The use of theory is an integral part of dissertation-writing, elevating what otherwise would be a voluminous „essay“ to a work of science.
Perfected over the centuries following the scientific revolution, theory has become an indispensable tool for not only examining the world and uncovering
its law-like truths and regularities, but, in doing so, also enabling the observers to move beyond their inherent (and often unrecognised and unacknowledged)
prejudice, the limitations of human mind and senses (both being rife with imperfections and evolutionary biases), and the pre-established (and prevailing)
dominant truths and dogmas of the day. The application and use of theory, however, is far from straightforward. Invoking the metaphor of a „tool“, one must be careful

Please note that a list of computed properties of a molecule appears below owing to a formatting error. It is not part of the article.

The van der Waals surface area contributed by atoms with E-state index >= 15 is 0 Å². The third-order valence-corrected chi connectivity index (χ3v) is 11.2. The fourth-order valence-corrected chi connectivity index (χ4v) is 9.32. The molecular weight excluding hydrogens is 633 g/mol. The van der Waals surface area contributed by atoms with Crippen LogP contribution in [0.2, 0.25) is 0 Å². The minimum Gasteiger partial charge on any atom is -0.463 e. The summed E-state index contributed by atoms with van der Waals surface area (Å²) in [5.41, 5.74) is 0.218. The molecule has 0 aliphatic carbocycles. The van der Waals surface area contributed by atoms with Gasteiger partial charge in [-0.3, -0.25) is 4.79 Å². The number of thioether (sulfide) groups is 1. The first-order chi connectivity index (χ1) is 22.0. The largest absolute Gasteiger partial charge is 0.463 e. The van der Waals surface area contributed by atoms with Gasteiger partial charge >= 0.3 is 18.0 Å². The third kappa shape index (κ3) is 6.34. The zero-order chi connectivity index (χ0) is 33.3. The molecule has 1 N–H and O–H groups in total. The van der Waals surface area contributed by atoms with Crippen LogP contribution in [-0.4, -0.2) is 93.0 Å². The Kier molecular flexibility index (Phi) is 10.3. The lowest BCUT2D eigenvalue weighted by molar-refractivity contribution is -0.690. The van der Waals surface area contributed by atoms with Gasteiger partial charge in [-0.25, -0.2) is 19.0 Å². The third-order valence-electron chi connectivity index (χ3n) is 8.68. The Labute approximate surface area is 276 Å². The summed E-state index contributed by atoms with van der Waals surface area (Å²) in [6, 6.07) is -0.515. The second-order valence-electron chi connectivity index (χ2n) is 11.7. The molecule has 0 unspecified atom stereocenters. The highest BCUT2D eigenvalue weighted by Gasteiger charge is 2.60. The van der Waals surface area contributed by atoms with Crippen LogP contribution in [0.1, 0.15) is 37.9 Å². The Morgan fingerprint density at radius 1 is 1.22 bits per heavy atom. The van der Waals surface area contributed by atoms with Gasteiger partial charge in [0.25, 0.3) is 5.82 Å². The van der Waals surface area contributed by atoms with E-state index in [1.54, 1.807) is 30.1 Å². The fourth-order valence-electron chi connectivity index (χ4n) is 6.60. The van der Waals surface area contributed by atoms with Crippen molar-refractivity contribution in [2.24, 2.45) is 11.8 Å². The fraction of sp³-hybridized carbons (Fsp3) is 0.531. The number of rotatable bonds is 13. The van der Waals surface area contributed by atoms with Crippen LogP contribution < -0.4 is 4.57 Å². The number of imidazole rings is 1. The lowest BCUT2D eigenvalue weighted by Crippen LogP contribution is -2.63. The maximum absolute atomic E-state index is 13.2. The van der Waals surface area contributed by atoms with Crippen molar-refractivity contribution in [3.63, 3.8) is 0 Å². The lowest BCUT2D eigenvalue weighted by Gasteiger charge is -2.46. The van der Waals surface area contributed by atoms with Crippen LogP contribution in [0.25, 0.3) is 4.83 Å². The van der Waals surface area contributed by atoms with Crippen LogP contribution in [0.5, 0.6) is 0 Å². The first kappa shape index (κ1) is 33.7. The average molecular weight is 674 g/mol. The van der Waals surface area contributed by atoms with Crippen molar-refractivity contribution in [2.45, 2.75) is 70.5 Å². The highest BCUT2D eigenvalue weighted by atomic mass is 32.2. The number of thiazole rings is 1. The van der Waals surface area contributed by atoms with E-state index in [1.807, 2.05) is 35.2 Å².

to select a proper theory for a given task. The sensitivities and intuitions necessary for the pairing of „tools“ and „tasks“ are only developed by careful
examinations of the problems (i.e. research questions) at hand, together with the building-up of an effective and well-stocked theoretical „toolkit“.
In addition, great deal of attention needs to be paid to many of the analytical problems and categories that are to be found in scientific research of the „social“,
such as the dilemma of explaining vs. understanding; the „levels of analysis“ problem; issues of the voluntarism of agency and structural determinism; the nature of
causality and numerous others.
Jaroslav Weinfurter, M.Sc., M.A.